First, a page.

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Post 6: My Biggest Fear & the Resistance

What is my biggest fear? It's not death, or spiders, or heights, or sharks, or any of those things. It is something more along the lines of: fear of failure, or fear of loss, being judged, or losing control, which I think could all be combined into the fear of owning my choices, and being ok with the outcome, good or bad.

I live in a society that celebrates the winner and vilifies the loser. Might be an opinion, it's likely one you share as well; one that is an overwhelming perception that what our society fails to show is how many times the heroes we glorify have had to fall in order to fly. We aren't shown the long hard slog to victory, and so we are left with this sense of needing to be an overnight success, and anything but is looked at as a failure, or undesirable.

Recognising this societal conditioning as a generator of my fear is one thing. Another is to accept the antidote, that life happens for us not to us, we make the choices, what happens happens for a reason, and so all outcomes are good, because those are the outcomes we require, in that moment, to grow and move forward on the path to success. I am resisting this, big time.

I am finding myself 'down at the crossroads,' not quite on my hands and knees, but not far off. Why? Because there are so many choices, which nobody but I can make, and as outlined above, my biggest fear is that the consequences of making those choices might not result in a positive outcome. I think the fear is further compounded by the fact that the choices I make don't impact only me, they also impact my young kids and wife, and so a negative outcome will inhibit me from providing the best life possible for them, I know most people can relate to that. I'm not responsible for just me, maybe that's an excuse, but it feels irresponsible of me to not consider my immediate little clan.

It's possible that I am also afraid of hard work, and/or starting over, knowing full well that anything I will be successful at is going to require hard work and many years of it in the pursuit of greatness. At 35 years old do I want to start again, again? I did the Hospitality thing for seven years, even got a bachelor's degree in it before embarking on a career running restaurants, followed by the radical shift to the technology industry. I still remember the pain of the learning curve, selling enterprise implementation services, and now software. Eight or so years in, I'm finding myself somewhat uninspired and unfulfilled, but also SUPER comfortable, I definitely have it good. Surely though, there are more important things I could be doing for the planet, for my community, for my family. Or is this just my ego talking at me? Hard to know for sure.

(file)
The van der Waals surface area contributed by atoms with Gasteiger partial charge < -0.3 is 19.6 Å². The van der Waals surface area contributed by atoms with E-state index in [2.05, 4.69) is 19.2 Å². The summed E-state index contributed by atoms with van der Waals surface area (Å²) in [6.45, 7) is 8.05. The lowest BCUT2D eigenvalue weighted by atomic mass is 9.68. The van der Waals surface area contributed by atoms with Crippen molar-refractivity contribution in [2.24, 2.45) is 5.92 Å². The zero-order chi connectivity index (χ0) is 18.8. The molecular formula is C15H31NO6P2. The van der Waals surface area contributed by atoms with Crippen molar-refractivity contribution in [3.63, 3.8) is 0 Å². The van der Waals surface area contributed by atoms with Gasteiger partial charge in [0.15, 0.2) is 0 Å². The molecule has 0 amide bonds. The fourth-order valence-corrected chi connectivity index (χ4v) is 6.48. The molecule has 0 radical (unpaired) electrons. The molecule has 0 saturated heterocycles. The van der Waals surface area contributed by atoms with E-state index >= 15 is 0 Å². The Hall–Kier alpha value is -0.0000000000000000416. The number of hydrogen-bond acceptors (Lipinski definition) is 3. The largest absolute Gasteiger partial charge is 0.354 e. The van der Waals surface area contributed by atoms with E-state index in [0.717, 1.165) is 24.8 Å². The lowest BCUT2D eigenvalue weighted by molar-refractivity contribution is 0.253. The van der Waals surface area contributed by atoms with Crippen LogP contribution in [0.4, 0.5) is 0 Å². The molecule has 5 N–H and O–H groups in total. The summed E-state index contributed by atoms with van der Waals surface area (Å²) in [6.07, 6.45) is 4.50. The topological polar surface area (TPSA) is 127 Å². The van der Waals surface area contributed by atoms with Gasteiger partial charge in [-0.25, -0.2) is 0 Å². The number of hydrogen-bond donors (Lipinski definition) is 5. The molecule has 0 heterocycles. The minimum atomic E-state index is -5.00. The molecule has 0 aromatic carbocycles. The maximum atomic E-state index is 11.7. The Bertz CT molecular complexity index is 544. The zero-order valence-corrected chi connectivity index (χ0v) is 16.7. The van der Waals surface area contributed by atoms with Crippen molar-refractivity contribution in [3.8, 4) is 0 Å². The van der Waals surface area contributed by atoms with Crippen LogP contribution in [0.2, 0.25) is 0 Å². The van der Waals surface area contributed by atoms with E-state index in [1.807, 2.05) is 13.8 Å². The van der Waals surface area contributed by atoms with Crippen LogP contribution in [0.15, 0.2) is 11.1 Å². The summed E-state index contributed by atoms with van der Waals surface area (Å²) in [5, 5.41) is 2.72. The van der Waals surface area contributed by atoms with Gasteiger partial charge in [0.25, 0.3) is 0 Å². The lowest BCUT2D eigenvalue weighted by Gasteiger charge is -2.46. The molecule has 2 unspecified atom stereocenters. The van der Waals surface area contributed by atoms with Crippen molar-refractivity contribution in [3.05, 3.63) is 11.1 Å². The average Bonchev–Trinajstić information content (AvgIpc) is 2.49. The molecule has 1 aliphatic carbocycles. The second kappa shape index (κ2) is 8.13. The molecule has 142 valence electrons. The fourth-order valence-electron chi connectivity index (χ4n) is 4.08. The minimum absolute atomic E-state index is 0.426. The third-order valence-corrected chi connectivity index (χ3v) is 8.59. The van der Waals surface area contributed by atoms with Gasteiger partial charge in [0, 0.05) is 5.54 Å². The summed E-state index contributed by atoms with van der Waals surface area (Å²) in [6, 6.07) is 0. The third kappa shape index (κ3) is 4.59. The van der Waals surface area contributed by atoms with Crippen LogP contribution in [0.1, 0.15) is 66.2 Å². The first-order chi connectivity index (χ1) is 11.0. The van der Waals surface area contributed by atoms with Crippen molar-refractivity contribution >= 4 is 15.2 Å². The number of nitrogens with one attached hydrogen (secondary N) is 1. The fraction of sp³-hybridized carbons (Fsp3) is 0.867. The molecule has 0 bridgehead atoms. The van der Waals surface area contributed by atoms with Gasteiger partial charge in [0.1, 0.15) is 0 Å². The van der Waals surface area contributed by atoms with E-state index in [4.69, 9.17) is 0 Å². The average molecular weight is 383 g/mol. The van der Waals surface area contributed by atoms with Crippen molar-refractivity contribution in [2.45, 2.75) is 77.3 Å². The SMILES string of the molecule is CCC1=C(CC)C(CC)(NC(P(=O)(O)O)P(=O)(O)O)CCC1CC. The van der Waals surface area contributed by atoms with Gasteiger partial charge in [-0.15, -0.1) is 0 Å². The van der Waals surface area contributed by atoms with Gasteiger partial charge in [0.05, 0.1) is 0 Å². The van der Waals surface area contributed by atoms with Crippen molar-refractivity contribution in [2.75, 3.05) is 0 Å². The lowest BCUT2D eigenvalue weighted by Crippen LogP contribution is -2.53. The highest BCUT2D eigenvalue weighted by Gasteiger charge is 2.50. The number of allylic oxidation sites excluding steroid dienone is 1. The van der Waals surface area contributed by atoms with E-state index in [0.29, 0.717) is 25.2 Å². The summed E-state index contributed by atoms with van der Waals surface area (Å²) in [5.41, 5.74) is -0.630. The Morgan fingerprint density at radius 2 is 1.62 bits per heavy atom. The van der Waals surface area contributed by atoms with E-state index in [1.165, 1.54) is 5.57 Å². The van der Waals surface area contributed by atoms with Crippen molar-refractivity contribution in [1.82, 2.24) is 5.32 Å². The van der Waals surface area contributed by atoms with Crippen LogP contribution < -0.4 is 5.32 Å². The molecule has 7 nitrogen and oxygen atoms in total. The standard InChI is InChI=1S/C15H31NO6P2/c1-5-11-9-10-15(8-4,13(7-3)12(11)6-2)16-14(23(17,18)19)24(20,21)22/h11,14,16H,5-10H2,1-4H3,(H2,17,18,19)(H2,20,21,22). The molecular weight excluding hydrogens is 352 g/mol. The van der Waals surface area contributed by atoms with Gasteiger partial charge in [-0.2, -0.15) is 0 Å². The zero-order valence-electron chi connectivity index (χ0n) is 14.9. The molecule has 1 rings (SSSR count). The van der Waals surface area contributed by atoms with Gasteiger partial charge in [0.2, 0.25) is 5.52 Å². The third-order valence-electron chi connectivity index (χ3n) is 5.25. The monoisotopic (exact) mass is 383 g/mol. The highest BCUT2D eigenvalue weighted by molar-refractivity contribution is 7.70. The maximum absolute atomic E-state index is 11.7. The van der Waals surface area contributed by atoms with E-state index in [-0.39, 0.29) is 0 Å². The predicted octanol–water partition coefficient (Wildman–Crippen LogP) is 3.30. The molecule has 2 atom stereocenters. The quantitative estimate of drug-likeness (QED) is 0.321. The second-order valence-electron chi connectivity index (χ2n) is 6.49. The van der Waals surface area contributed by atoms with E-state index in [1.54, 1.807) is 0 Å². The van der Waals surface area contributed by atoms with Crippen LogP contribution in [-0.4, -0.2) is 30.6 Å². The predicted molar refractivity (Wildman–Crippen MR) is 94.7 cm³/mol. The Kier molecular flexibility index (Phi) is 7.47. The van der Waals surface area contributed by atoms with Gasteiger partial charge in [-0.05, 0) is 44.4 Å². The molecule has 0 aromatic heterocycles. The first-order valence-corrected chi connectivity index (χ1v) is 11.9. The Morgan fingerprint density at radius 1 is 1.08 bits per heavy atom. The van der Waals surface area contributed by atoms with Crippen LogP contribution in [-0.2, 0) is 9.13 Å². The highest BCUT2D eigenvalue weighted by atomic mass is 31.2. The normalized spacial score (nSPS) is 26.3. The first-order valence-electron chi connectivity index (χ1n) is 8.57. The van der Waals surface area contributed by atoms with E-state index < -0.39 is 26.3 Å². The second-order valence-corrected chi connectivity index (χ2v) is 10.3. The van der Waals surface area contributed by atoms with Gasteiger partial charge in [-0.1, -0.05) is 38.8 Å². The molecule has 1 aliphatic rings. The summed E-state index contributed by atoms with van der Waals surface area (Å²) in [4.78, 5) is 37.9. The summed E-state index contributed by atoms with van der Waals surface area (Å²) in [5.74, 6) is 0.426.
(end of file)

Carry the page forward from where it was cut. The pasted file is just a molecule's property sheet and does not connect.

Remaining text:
Time for me to now own up to the fact that most of, if not all, my professional choices have been based on the pursuit of money. I imagine this is the case for most people, again societal or familial pressures largely at play. You know, the pressure to be a doctor or a lawyer etc.. The last professional choice I made was to join a seemingly amazing company, one pioneering the doing well and doing good movement. This company pays well and takes a stance on all of the major social issues. We even get seven paid days off per year for giving back in a meaningful way, which certainly has its feel good factor. So I am in a good spot, where my choice wasn't based solely on money. Maybe I'm just not trusting this, because it is too good to be true, or because after three years I have seen many inconsistencies that brings the goodness into question. At the end of the day it is a publicly traded company, and so it must pursue growth to thrive, funny, the product we sell not only improves customer experience, but promotes the growth of other businesses using it.

Lately I have questions swirling around my head, mainly, is financial growth really what we should all be striving for? How much growth is sustainable, especially in a world that is rapidly dying due to the overconsumption of all things? How do we begin to change the narrative to get more companies, and investors to invest responsibly, to think about how they are impacting the world? Should we be doing business with companies that are harming the planet, or the workers that produce their goods and services, or the people who consume those goods and services? The obvious answer is no, but somehow the Monsantos and Exxon Mobiles and many other are not seemingly under pressure to really change; surely they shouldn't deserve our business or partnership. I know that I am doing everything in my power to be conscious about how I spend my money, I am also being considerate about what companies I work with in a professional sense. The biggest question is what more can I do, should I create a company that competes on stronger morals and values? Should I work for another company that promotes stronger morals and value, I would be hard pressed to find one.

And so I am sitting here paralysed by my own thoughts and fears, but also just filled with ideas not really knowing if they are things I truly want to do, or if they are things society and my social circle has conditioned me to think I want to do. Also not knowing what impact these ideas will have on the world, or my future, or my family's future. Nothing, outside of raising a family, seems to feel right at the moment. Am I letting fear get the best of me? Possibly. Do nothing is a choice that we often forget about, and maybe that's the choice I need to be okay with, for now, or at least until I really know what I want going forward.

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